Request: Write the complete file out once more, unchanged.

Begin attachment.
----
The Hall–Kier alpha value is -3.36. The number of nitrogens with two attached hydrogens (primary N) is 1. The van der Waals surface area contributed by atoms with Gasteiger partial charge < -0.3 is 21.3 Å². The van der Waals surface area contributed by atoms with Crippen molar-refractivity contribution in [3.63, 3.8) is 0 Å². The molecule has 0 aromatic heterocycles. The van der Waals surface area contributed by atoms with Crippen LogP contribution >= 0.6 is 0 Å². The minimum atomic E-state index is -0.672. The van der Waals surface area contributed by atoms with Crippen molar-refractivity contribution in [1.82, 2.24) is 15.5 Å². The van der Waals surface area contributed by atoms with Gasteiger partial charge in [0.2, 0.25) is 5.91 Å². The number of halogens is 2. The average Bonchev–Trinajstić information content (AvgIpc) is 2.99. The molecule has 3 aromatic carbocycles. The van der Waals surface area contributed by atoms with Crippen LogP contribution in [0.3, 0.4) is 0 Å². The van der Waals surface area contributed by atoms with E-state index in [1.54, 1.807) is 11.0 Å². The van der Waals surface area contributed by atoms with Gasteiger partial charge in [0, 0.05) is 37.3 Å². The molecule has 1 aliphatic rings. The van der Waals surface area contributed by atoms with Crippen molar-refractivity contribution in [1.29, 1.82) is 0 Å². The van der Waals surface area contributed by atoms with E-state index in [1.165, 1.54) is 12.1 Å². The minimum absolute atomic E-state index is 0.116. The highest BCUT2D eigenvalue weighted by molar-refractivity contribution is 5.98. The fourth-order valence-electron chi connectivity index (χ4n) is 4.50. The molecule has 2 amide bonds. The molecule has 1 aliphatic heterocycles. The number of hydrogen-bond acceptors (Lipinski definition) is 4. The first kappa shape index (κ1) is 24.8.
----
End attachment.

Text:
The Hall–Kier alpha value is -3.36. The number of nitrogens with two attached hydrogens (primary N) is 1. The van der Waals surface area contributed by atoms with Gasteiger partial charge < -0.3 is 21.3 Å². The van der Waals surface area contributed by atoms with Crippen molar-refractivity contribution in [3.63, 3.8) is 0 Å². The molecule has 0 aromatic heterocycles. The van der Waals surface area contributed by atoms with Crippen LogP contribution >= 0.6 is 0 Å². The minimum atomic E-state index is -0.672. The van der Waals surface area contributed by atoms with Crippen molar-refractivity contribution in [1.82, 2.24) is 15.5 Å². The van der Waals surface area contributed by atoms with Gasteiger partial charge in [0.2, 0.25) is 5.91 Å². The number of halogens is 2. The average Bonchev–Trinajstić information content (AvgIpc) is 2.99. The molecule has 3 aromatic carbocycles. The van der Waals surface area contributed by atoms with Crippen LogP contribution in [0.3, 0.4) is 0 Å². The van der Waals surface area contributed by atoms with E-state index in [1.54, 1.807) is 11.0 Å². The van der Waals surface area contributed by atoms with Gasteiger partial charge in [0, 0.05) is 37.3 Å². The molecule has 1 aliphatic rings. The van der Waals surface area contributed by atoms with Crippen molar-refractivity contribution in [1.29, 1.82) is 0 Å². The van der Waals surface area contributed by atoms with E-state index in [1.165, 1.54) is 12.1 Å². The minimum absolute atomic E-state index is 0.116. The highest BCUT2D eigenvalue weighted by molar-refractivity contribution is 5.98. The fourth-order valence-electron chi connectivity index (χ4n) is 4.50. The molecule has 2 amide bonds. The molecule has 1 aliphatic heterocycles. The number of hydrogen-bond acceptors (Lipinski definition) is 4. The first kappa shape index (κ1) is 24.8.